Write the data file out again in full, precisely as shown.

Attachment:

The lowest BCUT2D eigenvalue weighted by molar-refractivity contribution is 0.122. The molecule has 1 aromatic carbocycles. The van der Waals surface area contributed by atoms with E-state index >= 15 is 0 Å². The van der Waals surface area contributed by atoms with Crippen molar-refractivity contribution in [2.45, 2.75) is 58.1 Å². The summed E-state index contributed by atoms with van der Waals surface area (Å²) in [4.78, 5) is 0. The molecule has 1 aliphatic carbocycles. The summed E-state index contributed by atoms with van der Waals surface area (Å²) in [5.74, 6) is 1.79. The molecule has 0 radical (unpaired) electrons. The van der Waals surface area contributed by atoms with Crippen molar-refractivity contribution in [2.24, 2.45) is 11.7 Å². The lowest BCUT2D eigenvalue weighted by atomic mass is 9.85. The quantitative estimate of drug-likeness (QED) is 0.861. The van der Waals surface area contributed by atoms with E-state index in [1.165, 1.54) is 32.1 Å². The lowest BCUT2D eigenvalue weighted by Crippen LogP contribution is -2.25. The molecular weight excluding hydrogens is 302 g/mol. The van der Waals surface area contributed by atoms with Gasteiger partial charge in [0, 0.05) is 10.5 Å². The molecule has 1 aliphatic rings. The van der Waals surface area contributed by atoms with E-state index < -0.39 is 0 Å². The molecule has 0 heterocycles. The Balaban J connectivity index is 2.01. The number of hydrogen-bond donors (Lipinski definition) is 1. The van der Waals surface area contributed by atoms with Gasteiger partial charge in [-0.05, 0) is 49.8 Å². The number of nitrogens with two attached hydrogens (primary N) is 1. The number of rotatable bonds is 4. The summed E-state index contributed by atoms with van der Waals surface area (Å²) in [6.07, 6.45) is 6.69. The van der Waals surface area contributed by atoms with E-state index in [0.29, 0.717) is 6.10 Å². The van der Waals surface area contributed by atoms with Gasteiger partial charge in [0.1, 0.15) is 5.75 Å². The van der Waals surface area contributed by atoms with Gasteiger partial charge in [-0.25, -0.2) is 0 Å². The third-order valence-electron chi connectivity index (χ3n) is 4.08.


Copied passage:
The lowest BCUT2D eigenvalue weighted by molar-refractivity contribution is 0.122. The molecule has 1 aromatic carbocycles. The van der Waals surface area contributed by atoms with E-state index >= 15 is 0 Å². The van der Waals surface area contributed by atoms with Crippen molar-refractivity contribution in [2.45, 2.75) is 58.1 Å². The summed E-state index contributed by atoms with van der Waals surface area (Å²) in [4.78, 5) is 0. The molecule has 1 aliphatic carbocycles. The summed E-state index contributed by atoms with van der Waals surface area (Å²) in [5.74, 6) is 1.79. The molecule has 0 radical (unpaired) electrons. The van der Waals surface area contributed by atoms with Crippen molar-refractivity contribution in [2.24, 2.45) is 11.7 Å². The lowest BCUT2D eigenvalue weighted by atomic mass is 9.85. The quantitative estimate of drug-likeness (QED) is 0.861. The van der Waals surface area contributed by atoms with E-state index in [1.165, 1.54) is 32.1 Å². The lowest BCUT2D eigenvalue weighted by Crippen LogP contribution is -2.25. The molecular weight excluding hydrogens is 302 g/mol. The van der Waals surface area contributed by atoms with Gasteiger partial charge in [0, 0.05) is 10.5 Å². The molecule has 1 aliphatic rings. The van der Waals surface area contributed by atoms with E-state index < -0.39 is 0 Å². The molecule has 0 heterocycles. The Balaban J connectivity index is 2.01. The number of hydrogen-bond donors (Lipinski definition) is 1. The van der Waals surface area contributed by atoms with Gasteiger partial charge in [-0.05, 0) is 49.8 Å². The number of nitrogens with two attached hydrogens (primary N) is 1. The number of rotatable bonds is 4. The summed E-state index contributed by atoms with van der Waals surface area (Å²) in [6.07, 6.45) is 6.69. The van der Waals surface area contributed by atoms with E-state index in [0.29, 0.717) is 6.10 Å². The van der Waals surface area contributed by atoms with Gasteiger partial charge in [0.1, 0.15) is 5.75 Å². The van der Waals surface area contributed by atoms with Gasteiger partial charge in [-0.25, -0.2) is 0 Å². The third-order valence-electron chi connectivity index (χ3n) is 4.08.